Between the National Youth Theatre and the Royal Central School of Speech and Drama, you did quite a bit of acting training, but it’s only really recently you’ve landed these major roles. Did it happen all of a sudden for you or were you going through hundreds of auditions?

“There has definitely been lots of auditions along the way, but I feel like where I am now is the first time when I really know the type of work I want to do. Drama school can be a bit full on and it was for me. I was really young at 18 and so naïve and it has taken a few years to discover what type of actress I am.

“You do have to get your face seen by the right people and every audition needs to be good so that even if you don’t get the job, you’re still booking the rooms, they think that she’s not right, but she is still good. There is so much competition because there are so many great actors that you have to find a niche and discover what it is that you do best. I think I’m only just understanding not only what I do best but also what excites me and what I’m into.”

What qualities drive you as an actor?

“A real love and passion, I don’t know what else I would do. Even at times I say ‘I’m not doing this anymore, I can’t take another no’, it lasts for about two days and then I realise I love this too much and I need to do it. I think a steely belief in yourself that you have something worth sharing and a real determination as well as an ability to hear ‘you’re too short, you’re too tall, you’re too fat, you’re too thin, you’re too ugly, you’re too pretty’ again and again and again and watch other people get the roles that you want and to keep going.”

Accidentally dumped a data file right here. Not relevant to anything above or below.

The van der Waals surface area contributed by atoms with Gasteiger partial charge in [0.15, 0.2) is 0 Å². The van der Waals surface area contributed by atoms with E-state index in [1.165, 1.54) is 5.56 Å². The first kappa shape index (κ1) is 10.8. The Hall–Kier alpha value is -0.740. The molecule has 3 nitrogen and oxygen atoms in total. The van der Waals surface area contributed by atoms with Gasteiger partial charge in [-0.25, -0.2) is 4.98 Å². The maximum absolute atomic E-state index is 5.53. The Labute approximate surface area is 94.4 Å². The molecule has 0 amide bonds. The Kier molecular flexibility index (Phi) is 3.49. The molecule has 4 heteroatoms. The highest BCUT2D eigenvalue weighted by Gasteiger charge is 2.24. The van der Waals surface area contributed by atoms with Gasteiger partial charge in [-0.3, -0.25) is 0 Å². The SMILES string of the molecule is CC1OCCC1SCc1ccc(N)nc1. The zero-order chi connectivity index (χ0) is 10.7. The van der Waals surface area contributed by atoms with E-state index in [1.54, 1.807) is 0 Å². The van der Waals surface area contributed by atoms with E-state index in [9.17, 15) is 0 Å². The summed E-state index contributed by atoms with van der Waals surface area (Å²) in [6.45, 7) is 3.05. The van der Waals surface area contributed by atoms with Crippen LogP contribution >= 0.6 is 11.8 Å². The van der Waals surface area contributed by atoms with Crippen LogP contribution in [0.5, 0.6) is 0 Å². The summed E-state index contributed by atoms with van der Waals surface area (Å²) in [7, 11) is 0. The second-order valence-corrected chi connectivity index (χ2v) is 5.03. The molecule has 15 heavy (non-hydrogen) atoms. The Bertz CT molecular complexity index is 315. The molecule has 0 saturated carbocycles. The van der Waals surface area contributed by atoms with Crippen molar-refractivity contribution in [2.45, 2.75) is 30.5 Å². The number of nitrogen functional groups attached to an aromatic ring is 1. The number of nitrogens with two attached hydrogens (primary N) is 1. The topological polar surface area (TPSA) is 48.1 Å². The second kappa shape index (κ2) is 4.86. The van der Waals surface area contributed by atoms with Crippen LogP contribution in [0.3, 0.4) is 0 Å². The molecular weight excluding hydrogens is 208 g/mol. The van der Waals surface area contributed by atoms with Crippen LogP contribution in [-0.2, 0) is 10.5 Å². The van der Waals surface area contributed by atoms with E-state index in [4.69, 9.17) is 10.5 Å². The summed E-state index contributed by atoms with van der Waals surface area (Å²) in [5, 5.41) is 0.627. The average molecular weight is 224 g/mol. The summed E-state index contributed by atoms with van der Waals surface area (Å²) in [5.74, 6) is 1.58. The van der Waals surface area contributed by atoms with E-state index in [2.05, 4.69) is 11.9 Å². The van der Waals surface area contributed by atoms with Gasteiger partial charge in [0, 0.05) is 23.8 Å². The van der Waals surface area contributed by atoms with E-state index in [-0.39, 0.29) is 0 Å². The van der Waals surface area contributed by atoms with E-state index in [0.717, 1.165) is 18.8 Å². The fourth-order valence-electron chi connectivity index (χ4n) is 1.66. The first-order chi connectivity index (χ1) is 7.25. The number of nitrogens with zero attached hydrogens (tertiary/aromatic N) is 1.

Looking forward, you have some great productions under your belt and upcoming films include, and the highly-anticipated ‘Frankenstein’. What can you tell us about that film?

“I can’t say much about the film, but I play an integral part of the story at the beginning. When they realise they have ability to being people back from the dead and I have lost a child, and Daniel Radcliffe delivers my baby and brings the child back from the dead.

“It’s a beautiful film and it will be amazing, James McAvoy is an incredible, incredible actor.”

You also have the thriller ‘Panic’ and a horror called ‘The Hoarder’, opposite Mischa Barton, coming up. Is it important to you to keep your projects varied or what kind of projects do you look out for?